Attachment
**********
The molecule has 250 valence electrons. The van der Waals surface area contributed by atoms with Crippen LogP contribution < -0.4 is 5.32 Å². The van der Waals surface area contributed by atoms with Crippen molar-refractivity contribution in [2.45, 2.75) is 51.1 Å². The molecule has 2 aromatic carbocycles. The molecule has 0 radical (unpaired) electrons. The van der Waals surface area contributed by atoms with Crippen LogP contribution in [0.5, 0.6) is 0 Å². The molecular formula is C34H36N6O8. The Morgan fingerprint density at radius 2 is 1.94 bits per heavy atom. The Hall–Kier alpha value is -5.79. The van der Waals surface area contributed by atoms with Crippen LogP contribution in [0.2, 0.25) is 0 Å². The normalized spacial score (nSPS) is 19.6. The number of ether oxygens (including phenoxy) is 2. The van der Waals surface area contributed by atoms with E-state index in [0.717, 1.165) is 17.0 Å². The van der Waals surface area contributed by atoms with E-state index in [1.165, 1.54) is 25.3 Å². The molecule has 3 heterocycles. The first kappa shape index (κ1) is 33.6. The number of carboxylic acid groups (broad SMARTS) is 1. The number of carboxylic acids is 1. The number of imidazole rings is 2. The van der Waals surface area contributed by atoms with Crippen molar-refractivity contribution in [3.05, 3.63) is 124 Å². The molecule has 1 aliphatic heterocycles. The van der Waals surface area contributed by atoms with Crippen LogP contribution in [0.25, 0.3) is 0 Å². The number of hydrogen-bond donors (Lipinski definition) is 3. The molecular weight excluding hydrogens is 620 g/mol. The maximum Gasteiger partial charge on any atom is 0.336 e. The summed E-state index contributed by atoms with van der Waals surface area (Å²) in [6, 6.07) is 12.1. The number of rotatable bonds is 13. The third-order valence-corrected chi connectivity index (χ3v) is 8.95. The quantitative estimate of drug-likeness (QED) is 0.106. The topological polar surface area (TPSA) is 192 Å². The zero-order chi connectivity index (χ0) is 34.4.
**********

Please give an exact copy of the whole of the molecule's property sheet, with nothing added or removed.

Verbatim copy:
The molecule has 250 valence electrons. The van der Waals surface area contributed by atoms with Crippen LogP contribution < -0.4 is 5.32 Å². The van der Waals surface area contributed by atoms with Crippen molar-refractivity contribution in [2.45, 2.75) is 51.1 Å². The molecule has 2 aromatic carbocycles. The molecule has 0 radical (unpaired) electrons. The van der Waals surface area contributed by atoms with Crippen LogP contribution in [0.5, 0.6) is 0 Å². The molecular formula is C34H36N6O8. The Morgan fingerprint density at radius 2 is 1.94 bits per heavy atom. The Hall–Kier alpha value is -5.79. The van der Waals surface area contributed by atoms with Crippen LogP contribution in [0.2, 0.25) is 0 Å². The normalized spacial score (nSPS) is 19.6. The number of ether oxygens (including phenoxy) is 2. The van der Waals surface area contributed by atoms with E-state index in [0.717, 1.165) is 17.0 Å². The van der Waals surface area contributed by atoms with E-state index in [1.165, 1.54) is 25.3 Å². The molecule has 3 heterocycles. The first kappa shape index (κ1) is 33.6. The number of carboxylic acid groups (broad SMARTS) is 1. The number of carboxylic acids is 1. The number of imidazole rings is 2. The van der Waals surface area contributed by atoms with Crippen molar-refractivity contribution in [3.05, 3.63) is 124 Å². The molecule has 1 aliphatic heterocycles. The van der Waals surface area contributed by atoms with Crippen LogP contribution in [0.25, 0.3) is 0 Å². The number of hydrogen-bond donors (Lipinski definition) is 3. The molecular weight excluding hydrogens is 620 g/mol. The maximum Gasteiger partial charge on any atom is 0.336 e. The summed E-state index contributed by atoms with van der Waals surface area (Å²) in [6, 6.07) is 12.1. The number of rotatable bonds is 13. The third-order valence-corrected chi connectivity index (χ3v) is 8.95. The quantitative estimate of drug-likeness (QED) is 0.106. The topological polar surface area (TPSA) is 192 Å². The zero-order chi connectivity index (χ0) is 34.4.